NANNING, Jan.8 -- China's investment in southeast Asia will rise rapidly as firms become more eager to go abroad with economic recovery, a senior commerce official said Thursday.
Both China and the Association of Southeast Asian Nations (ASEAN) should make full use of investment funds and other resources and step up infrastructure construction to meet the need of further trade cooperation, said Vice Commerce Minister Yi Xiaozhun at the ceremony marking the establishment of China-ASEAN Free Trade Area.
The CAFTA, the world's largest free trade area of developing countries, started operation on Jan. 1. It covers a population of 1.9 billion and accounts for about 4.5 trillion U.S. dollars in trade volume.
"The FTA is mutually beneficial," Yi said. "With full consideration of economic development levels and market capacities of both sides, the FTA will advance the regional economic integrity by eliminating barriers of trade and investment."
Under the FTA, the average tariff on goods from ASEAN countries to China is reduced from 9.8 percent to 0.1 percent. The six original ASEAN members -- Brunei, Indonesia, Malaysia, the Philippines, Singapore and Thailand -- slashed the average tariff on Chinese goods from 12.8 percent to 0.6 percent.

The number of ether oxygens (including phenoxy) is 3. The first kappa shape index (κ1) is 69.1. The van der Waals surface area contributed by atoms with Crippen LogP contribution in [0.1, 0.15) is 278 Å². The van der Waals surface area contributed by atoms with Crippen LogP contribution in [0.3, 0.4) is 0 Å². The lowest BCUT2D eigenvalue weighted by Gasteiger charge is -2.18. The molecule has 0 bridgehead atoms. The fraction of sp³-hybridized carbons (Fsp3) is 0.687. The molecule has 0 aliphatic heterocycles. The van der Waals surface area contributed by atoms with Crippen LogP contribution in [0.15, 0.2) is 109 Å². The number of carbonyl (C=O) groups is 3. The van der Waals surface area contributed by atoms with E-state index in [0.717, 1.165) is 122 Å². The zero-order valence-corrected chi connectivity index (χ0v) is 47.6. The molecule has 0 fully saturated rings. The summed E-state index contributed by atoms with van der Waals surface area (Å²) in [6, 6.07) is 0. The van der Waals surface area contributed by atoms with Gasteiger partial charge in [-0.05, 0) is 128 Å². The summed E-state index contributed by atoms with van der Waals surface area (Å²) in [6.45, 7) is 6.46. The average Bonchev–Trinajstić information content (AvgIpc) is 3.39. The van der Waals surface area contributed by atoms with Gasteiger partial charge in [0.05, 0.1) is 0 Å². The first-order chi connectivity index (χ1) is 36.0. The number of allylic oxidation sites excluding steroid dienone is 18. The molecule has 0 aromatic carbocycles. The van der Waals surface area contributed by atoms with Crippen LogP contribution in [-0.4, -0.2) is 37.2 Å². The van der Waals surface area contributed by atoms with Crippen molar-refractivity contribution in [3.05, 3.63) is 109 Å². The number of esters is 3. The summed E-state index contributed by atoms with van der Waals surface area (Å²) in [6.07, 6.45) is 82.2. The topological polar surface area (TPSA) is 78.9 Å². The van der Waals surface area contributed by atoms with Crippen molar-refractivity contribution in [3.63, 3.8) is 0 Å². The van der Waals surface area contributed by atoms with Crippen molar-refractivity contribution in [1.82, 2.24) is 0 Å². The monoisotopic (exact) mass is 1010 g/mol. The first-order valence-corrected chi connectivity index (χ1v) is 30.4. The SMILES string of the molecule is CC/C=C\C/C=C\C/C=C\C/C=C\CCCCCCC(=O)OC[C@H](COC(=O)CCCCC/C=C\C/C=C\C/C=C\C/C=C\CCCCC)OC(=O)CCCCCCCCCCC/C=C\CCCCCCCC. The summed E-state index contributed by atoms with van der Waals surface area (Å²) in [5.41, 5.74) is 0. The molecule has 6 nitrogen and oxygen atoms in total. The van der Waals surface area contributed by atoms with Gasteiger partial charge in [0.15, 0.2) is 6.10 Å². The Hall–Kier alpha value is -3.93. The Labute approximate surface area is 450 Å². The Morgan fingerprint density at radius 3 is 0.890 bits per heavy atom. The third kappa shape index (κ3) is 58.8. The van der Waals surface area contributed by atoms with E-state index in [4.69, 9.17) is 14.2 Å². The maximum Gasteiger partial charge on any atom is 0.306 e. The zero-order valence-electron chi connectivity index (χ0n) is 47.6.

By 2015, the policy of a zero-tariff rate for 90 percent of Chinese goods is expected to extend to the four new ASEAN members, Cambodia, Laos, Myanmar and Vietnam.
China helped the southeast Asian countries out of the 1997 Asian financial crisis and now they were working actively together to cope with the current global financial crisis. The ASEAN put more trust in China amid the unstable world economy, said Somesavat Lengsavad, Lao Deputy Prime Minister, at the ceremony.
The establishment of the FTA will greatly promote the cooperation in trade, investment and tourism of both sides, thus helping narrow the economic gaps between ASEAN members, he said.
Despite the financial crisis, the ASEAN remained China's fourth largest trade partner, following the European Union, the United States and Japan. China rose to become Singapore's second largest trade partner and the first for Malaysia in 2009.